As if you might not have had enough puddings, coffee comes with a shot glass of very good, spongeless tiramisu and a chocolate filled doughnut.

The only weak points in the whole meal were the over-flavoured mango chutney ice-cream and the chocolate donut petit four, which was a little chewy.

Everything else was characterised by the innovation of the combinations, the use of unfamiliar ingredients and the intense, very clean flavours.

I have no reservation in saying that this should get a very very high 8/10.  Properly chilled wines by the glass, a little more flavour and seasoning in the vichyssoise cum dauphinoise pre-starter and a milder mango chutney ice-cream would make it an easy 9/10.

I really hope L'Enclume proves a commercial success, as it is a much needed injection of style and skill into the North Lancashire dining scene. (Any Lancastrian will tell you that Cartmel really is part of Lancashire, whatever the 1974 boundary changes said ...)

It's interesting to reflect on what's changed, and what hasn't.  Behind the scenes, the kitchen has just this year been extended and completely refitted. and Simon Rogan has taken over what was the adjacent post office and turned it into his development kitchen, Aulis (itself still be refitted at the time of this visit). The garden has reduced in size considerably, yielding to an extended conservatory that has more than doubled in size and now has the best tables in the dining room.  It's still one of my favourite dining rooms in the country, and there's still the same relaxed feel, helped by well-orchestrated staff who make everyone feel at ease.

The big change has been in the food.  Rogan has, after a few not-quite-false starts in the earlier years, now found his own style and niche.  That's not to say there aren't occasional influences from elsewhere.  Some might even be unconscious.  As is evident from my 2003 report, there were already marks of the now well-known Rogan style from the beginning, with things like calamint and sweet woodruff taking the limelight.  What is dramatically different in the 2003 report, however, is the presence of things like foie gras, oscietra caviar, papaya, pineapple, mango etc.  Now all the ingredients at L'Enclume come from the British Isles, and indeed increasingly the majority come from Simon Rogan's own farm down the road from Cartmel, which supplies all his restaurants and continues to expand to meet that demand.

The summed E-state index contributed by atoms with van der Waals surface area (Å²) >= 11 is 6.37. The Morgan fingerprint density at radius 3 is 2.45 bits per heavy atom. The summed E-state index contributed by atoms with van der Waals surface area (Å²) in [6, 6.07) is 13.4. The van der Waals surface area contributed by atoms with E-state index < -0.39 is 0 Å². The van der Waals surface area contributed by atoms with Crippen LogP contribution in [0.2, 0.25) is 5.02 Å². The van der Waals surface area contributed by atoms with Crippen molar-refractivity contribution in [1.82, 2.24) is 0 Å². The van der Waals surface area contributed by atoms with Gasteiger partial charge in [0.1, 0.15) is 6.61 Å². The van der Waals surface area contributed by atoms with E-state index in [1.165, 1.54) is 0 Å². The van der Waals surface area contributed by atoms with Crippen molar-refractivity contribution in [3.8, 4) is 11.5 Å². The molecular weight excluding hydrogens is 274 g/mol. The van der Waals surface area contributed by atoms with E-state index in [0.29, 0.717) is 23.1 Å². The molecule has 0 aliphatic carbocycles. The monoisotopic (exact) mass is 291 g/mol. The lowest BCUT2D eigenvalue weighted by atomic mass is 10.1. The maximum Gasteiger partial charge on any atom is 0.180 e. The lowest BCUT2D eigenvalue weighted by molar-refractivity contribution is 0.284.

The menu structure is much simpler now: in the evening there is just one menu, with 20-22 courses, while at lunchtime there is the same tasting menu, plus a shorter 6-course menu.  The prices make an interesting comparison. In 2003, a 7-course menu was £50, while today the 6-course lunch is just £45.  In 2003 the 19 course "gourmand" menu was £95: today the main tasting menu is £120 for 22 courses. (Though it's worth noting that "courses" is a generous description, for today it includes a number of small appetiser tastes.)  Looking at an online inflation calculator, I see that 2003's £95 would today be £127.22.  So (please look away now, Simon Rogan or anyone employed by him!), if anything, the price of the main tasting menu has gone down.  And they have two Michelin stars and have been accorded the title of best restaurant in the UK now.  £120 is a hell of a lot of money for lunch, but I would argue that it is impossible to argue that it's not great value.

You can spend £53 to watch Manchester United play for 90 minutes. The £120 menu at L'Enclume will take four hours of your time, and you get fed too.  For £125 you can get to drive a Ferrari for four laps round a race circuit.  At the time of writing, it could cost you between £198 and £230 to get a seat at the Royal Opera House to watch Parsifal on 2nd December 2013.  If I needed to get a train to London tomorrow, it'd cost me nearly £160 to be there by 10am.

So, what do you get for £120 at L'Enclume?  Beyond enjoying the experience and the setting and using their heating and lighting for four hours, that is.

First to come out of the kitchen, after they've checked for allergies, dislikes or just plain faddishness, are a series of small one-bite appetisers/canapés or whatever you want to call them, each of which counts as a course in the total 22.

There are some standard, unchanging items on the menu now, Rogan signatures I suppose, and the first thing to come out is one of them: oyster pebbles.
Oyster pebble with oyster leaf
The oyster pebble is a small meringue, coloured and flavoured with squid ink, filled with an oyster cream and a fine dice of apple.
Interior of the oyster pebble